I’ve already told my story for others to read, but back in 1969, while I was a teenager, I got the “honor” to go to “God’s Headquarters” at Pasadena, California, and do my part to help God’s kingdom to come to earth. What I discovered in that short period was a level of arrogance and self aggrandizement that made me want to puke. Of course, being a teenager, I questioned this intensely and prayerfully, because I thought it was some shortcoming of mine that made me feel that way. I actually prayed with tears in my eyes, asking God to help me see the flaw in my understanding.
By the time I returned home, I was convinced that my prayers had been answered, but not in the way I had asked. They were arrogant and full of self congratulations on their ability to “overcome”.
I attended the home church more like a ghost than a real human being, waiting for a “sign”, anything that would show me the right decision. And then I started reading the works of Ernest Martin. There it was, my answer, my “sign”, my justification for the waiting and wondering, so I left, so happy, and oh, so free!
As I mentioned to James, this new-found freedom had good news and bad news. The good news was that I was free from all human authority systems. The bad news was that I was free from all human authority systems.
As a twenty year old whose hormones were raging, I was looking for answers. What to do, where to go, how to choose a mate, and if I do find a mate, how do I make her understand what I have learned about freedom?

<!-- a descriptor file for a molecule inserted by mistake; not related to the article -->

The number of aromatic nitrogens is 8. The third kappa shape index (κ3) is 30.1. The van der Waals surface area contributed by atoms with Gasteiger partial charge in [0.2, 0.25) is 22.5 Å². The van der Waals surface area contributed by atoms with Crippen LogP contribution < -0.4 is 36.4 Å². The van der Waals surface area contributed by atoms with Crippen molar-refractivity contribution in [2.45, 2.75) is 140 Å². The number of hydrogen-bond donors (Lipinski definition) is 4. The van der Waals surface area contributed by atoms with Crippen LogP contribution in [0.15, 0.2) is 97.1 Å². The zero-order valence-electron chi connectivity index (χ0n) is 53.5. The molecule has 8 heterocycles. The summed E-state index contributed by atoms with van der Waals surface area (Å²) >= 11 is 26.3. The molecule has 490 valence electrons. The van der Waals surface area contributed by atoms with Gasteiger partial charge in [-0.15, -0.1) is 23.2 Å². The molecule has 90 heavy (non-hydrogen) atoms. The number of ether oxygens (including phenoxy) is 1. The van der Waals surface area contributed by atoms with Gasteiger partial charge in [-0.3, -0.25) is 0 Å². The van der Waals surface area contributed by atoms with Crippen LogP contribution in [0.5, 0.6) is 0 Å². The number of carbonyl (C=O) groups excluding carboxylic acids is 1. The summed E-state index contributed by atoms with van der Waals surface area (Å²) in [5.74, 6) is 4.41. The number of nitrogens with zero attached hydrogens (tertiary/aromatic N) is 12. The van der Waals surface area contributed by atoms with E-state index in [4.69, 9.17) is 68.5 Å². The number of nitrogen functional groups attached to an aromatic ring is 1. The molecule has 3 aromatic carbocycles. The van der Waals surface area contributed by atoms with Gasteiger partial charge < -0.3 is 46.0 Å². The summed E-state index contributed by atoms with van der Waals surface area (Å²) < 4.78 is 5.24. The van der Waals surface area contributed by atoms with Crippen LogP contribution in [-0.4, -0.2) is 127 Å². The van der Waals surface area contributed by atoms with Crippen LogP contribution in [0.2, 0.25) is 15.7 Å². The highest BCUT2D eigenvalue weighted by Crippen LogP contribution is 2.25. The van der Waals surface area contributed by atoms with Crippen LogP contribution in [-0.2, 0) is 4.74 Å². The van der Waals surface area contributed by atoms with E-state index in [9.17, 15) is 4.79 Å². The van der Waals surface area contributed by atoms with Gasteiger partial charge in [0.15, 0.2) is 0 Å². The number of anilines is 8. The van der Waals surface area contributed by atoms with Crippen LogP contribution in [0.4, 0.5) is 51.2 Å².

I was free as I had never dreamed of being free, or perhaps even wanted, consciously. I was constantly tortured by a sense of loneliness, being cut off from any meaningful relationships or any way to even belong. Those whom I had considered friends were told to ignore me, as I was most likely demon possessed.
The good news: I was truly free.
The bad news: I was truly free.
Fortunately, a Local Elder named Larry Bathurst, who had also left the church, introduced me to the book by Eric Hoffer, titled “The True Believer”. I studied it over and over, until I could almost quote its contents from memory. I had not sought “God” as a teenager, but had merely been seeking a way to get rid of my “unwanted self”. It was, as Hoffer stated, a “passion for self-renunciation”.
To be free, in the sense I had discovered freedom, I could no longer “renounce” myself. Every decision had to be mine, along with the responsibility and outcome of that decision, and I had to accept that responsibility for myself.
A close friend began to pester me to join the marines. I was so alone, with such a feeling of helplessness, I began to rationalize. Why not? I was a weightlifter, in excellent physical condition. I could do twenty years, retire, and live off retirement at a fairly young age. What I was saying to myself unconsciously was, I won’t have to think. I won’t have to make life decisions only for myself. When my parents die, I won’t have to face life totally alone, with no one to understand me. I was making what psychoanalyst Erich Fromm called an “Escape From Freedom”.